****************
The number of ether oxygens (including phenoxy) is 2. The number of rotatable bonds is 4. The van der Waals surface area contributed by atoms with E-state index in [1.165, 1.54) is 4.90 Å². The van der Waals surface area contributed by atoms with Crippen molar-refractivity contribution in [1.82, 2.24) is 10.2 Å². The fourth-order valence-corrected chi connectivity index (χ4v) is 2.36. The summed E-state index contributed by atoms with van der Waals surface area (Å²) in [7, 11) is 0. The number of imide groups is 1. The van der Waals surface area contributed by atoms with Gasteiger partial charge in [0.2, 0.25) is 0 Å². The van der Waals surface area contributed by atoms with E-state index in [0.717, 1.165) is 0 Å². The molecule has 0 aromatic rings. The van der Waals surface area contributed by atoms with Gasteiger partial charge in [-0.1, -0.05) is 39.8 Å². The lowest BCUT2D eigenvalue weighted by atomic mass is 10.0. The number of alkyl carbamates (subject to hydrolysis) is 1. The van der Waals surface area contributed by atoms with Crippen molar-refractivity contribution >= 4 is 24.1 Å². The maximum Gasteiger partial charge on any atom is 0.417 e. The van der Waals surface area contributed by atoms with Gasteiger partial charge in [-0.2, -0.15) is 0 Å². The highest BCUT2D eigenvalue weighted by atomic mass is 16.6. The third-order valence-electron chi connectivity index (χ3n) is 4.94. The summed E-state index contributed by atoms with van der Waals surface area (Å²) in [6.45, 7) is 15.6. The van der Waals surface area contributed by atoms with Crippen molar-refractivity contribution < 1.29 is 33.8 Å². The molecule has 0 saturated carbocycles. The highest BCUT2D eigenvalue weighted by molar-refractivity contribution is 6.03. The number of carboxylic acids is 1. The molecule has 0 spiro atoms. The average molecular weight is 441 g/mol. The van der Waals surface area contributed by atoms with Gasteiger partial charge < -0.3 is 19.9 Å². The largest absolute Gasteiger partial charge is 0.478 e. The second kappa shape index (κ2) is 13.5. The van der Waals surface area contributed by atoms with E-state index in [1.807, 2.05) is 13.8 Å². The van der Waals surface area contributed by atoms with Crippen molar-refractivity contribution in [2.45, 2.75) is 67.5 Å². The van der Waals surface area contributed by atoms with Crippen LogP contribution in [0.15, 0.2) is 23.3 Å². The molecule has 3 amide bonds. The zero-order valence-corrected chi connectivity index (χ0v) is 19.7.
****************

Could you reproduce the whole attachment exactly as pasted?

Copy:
The number of ether oxygens (including phenoxy) is 2. The number of rotatable bonds is 4. The van der Waals surface area contributed by atoms with E-state index in [1.165, 1.54) is 4.90 Å². The van der Waals surface area contributed by atoms with Crippen molar-refractivity contribution in [1.82, 2.24) is 10.2 Å². The fourth-order valence-corrected chi connectivity index (χ4v) is 2.36. The summed E-state index contributed by atoms with van der Waals surface area (Å²) in [7, 11) is 0. The number of imide groups is 1. The van der Waals surface area contributed by atoms with Gasteiger partial charge in [0.2, 0.25) is 0 Å². The van der Waals surface area contributed by atoms with E-state index in [0.717, 1.165) is 0 Å². The molecule has 0 aromatic rings. The van der Waals surface area contributed by atoms with Gasteiger partial charge in [-0.1, -0.05) is 39.8 Å². The lowest BCUT2D eigenvalue weighted by atomic mass is 10.0. The number of alkyl carbamates (subject to hydrolysis) is 1. The van der Waals surface area contributed by atoms with Crippen molar-refractivity contribution >= 4 is 24.1 Å². The maximum Gasteiger partial charge on any atom is 0.417 e. The van der Waals surface area contributed by atoms with Gasteiger partial charge in [-0.2, -0.15) is 0 Å². The highest BCUT2D eigenvalue weighted by atomic mass is 16.6. The third-order valence-electron chi connectivity index (χ3n) is 4.94. The summed E-state index contributed by atoms with van der Waals surface area (Å²) in [6.45, 7) is 15.6. The van der Waals surface area contributed by atoms with Crippen molar-refractivity contribution < 1.29 is 33.8 Å². The molecule has 0 saturated carbocycles. The highest BCUT2D eigenvalue weighted by molar-refractivity contribution is 6.03. The number of carboxylic acids is 1. The molecule has 0 spiro atoms. The average molecular weight is 441 g/mol. The van der Waals surface area contributed by atoms with Gasteiger partial charge < -0.3 is 19.9 Å². The largest absolute Gasteiger partial charge is 0.478 e. The second kappa shape index (κ2) is 13.5. The van der Waals surface area contributed by atoms with E-state index in [1.807, 2.05) is 13.8 Å². The van der Waals surface area contributed by atoms with Crippen molar-refractivity contribution in [2.45, 2.75) is 67.5 Å². The van der Waals surface area contributed by atoms with Crippen LogP contribution in [0.15, 0.2) is 23.3 Å². The molecule has 3 amide bonds. The zero-order valence-corrected chi connectivity index (χ0v) is 19.7.